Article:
Millie Stein is a young mother living with her husband Ed and two-year-old son David in Knickerbocker Village in New York in 1947. They're on the eleventh floor, and their down-the-hall neighbors are Julius and Ethel Rosenberg. Millie and Ethel become friends. When Ed, a Russian immigrant, loses his job over the loyalty oath now being pushed, Julius hires him at his own company, Pitt Machine.
Ed is a cold and inattentive husband, and Millie envies Ethel her warm and loving relationship with Julius--but he and Ed are moving in the same communist circles.
This is a fictional account of the Rosenberg spy case, seen through the eyes of a neighbor struggling with her own marriage, her own child (who is apparently autistic, though that's not a word much in use in 1947), and her own issues. She and Ethel become friends, close in many ways, and mutually supportive even when there are secrets and strains, as well.
Millie has spent her life to this point being the younger, less-attractive sister, the one who got matched up with the son of a friend of her parents, the wife who produced a "defective" son. She's a bit naive, and wants to think the best of everyone. That gets increasingly challenging, as it becomes clear that Ed is lying about some important things. There's also the rising anti-Russian feeling, and the growing fear of communists and of the atomic bomb. Through the late forties and early fifties, as she endures a pregnancy, a miscarriage, and another pregnancy, and the growing awareness of secrets around her, she also experiences people she knows being arrested and charged with terrifying crimes, as Ed disappears and reappears, and the arrival in her life of Dr. Jake Gold, a psychotherapist whom she meets at a party Ethel and Julius throw--though Ethel says they barely know him.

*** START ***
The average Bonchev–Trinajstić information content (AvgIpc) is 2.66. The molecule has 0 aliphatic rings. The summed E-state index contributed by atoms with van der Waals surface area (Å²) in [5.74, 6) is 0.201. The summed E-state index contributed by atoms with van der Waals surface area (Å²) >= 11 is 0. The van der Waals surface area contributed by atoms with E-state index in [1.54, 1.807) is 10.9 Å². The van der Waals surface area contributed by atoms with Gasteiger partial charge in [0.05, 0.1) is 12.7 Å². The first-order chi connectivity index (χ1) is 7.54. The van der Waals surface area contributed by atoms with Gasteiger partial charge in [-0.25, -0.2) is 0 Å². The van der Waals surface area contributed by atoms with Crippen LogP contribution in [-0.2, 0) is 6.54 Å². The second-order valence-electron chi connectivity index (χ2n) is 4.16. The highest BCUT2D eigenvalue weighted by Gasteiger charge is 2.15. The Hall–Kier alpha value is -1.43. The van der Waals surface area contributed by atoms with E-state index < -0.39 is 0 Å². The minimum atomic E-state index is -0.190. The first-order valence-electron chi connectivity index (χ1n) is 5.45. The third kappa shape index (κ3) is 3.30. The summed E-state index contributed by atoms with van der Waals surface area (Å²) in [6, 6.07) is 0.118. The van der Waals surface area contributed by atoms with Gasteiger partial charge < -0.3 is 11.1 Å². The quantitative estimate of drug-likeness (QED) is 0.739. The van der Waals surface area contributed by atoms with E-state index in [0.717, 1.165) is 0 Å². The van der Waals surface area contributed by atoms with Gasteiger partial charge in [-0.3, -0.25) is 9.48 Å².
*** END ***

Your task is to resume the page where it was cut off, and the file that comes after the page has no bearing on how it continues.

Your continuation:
As events march along, the reader knows what's ultimately coming, but Millie is slow to realize. Even how information gets around is different; the internet is decades in the future. It's a big moment when Ed brings home a television even bigger than the one her sister Sudan has; this is exciting new technology, and both silly game shows and news reports tame by modern standards but scarily immediate in the 1950s have a big impact.
This story is all about character, and a view of the Rosenbergs from a different and rather sympathetic angle. Whether the Rosenbergs were really guilty, and whether they were both guilty, was a subject of lively debate for many years, and Cantor has come to he view that Ethel, at least, was innocent. I don't think whether you agree or disagree is important to enjoying and appreciating the novel. Millie is a good character to know, naive and imperfect, but always trying to do the right thing by her children and by others around her.
I received a free electronic galley of this book from the publisher via Penguin's First to Read program.